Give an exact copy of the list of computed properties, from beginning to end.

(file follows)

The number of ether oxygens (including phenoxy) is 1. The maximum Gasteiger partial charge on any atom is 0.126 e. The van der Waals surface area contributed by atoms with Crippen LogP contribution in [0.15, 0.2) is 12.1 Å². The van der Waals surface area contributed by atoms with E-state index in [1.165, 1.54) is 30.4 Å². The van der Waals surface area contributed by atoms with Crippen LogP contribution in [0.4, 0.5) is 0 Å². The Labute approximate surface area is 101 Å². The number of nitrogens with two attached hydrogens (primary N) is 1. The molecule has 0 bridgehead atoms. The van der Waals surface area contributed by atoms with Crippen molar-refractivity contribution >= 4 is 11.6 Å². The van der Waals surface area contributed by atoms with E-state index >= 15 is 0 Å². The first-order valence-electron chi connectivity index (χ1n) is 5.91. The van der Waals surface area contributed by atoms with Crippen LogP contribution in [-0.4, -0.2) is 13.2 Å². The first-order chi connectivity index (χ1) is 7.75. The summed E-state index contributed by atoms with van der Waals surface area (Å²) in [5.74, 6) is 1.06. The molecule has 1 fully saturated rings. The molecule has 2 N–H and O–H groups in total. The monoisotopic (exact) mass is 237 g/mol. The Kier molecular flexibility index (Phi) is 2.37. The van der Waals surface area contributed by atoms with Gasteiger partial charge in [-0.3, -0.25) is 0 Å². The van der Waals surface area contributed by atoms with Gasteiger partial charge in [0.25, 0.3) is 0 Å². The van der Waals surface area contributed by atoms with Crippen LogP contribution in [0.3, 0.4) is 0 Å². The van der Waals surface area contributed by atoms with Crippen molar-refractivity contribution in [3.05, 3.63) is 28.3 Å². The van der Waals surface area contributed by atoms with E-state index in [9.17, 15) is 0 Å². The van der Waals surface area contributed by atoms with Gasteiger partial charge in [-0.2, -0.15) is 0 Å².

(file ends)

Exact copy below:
The number of ether oxygens (including phenoxy) is 1. The maximum Gasteiger partial charge on any atom is 0.126 e. The van der Waals surface area contributed by atoms with Crippen LogP contribution in [0.15, 0.2) is 12.1 Å². The van der Waals surface area contributed by atoms with E-state index in [1.165, 1.54) is 30.4 Å². The van der Waals surface area contributed by atoms with Crippen LogP contribution in [0.4, 0.5) is 0 Å². The Labute approximate surface area is 101 Å². The number of nitrogens with two attached hydrogens (primary N) is 1. The molecule has 0 bridgehead atoms. The van der Waals surface area contributed by atoms with Crippen molar-refractivity contribution >= 4 is 11.6 Å². The van der Waals surface area contributed by atoms with E-state index >= 15 is 0 Å². The first-order valence-electron chi connectivity index (χ1n) is 5.91. The van der Waals surface area contributed by atoms with Crippen LogP contribution in [-0.4, -0.2) is 13.2 Å². The first-order chi connectivity index (χ1) is 7.75. The summed E-state index contributed by atoms with van der Waals surface area (Å²) in [5.74, 6) is 1.06. The molecule has 1 fully saturated rings. The molecule has 2 N–H and O–H groups in total. The monoisotopic (exact) mass is 237 g/mol. The Kier molecular flexibility index (Phi) is 2.37. The van der Waals surface area contributed by atoms with Gasteiger partial charge in [-0.3, -0.25) is 0 Å². The van der Waals surface area contributed by atoms with Gasteiger partial charge in [0.25, 0.3) is 0 Å². The van der Waals surface area contributed by atoms with Crippen LogP contribution in [0.3, 0.4) is 0 Å². The van der Waals surface area contributed by atoms with Crippen molar-refractivity contribution in [3.05, 3.63) is 28.3 Å². The van der Waals surface area contributed by atoms with E-state index in [9.17, 15) is 0 Å². The van der Waals surface area contributed by atoms with Gasteiger partial charge in [-0.2, -0.15) is 0 Å².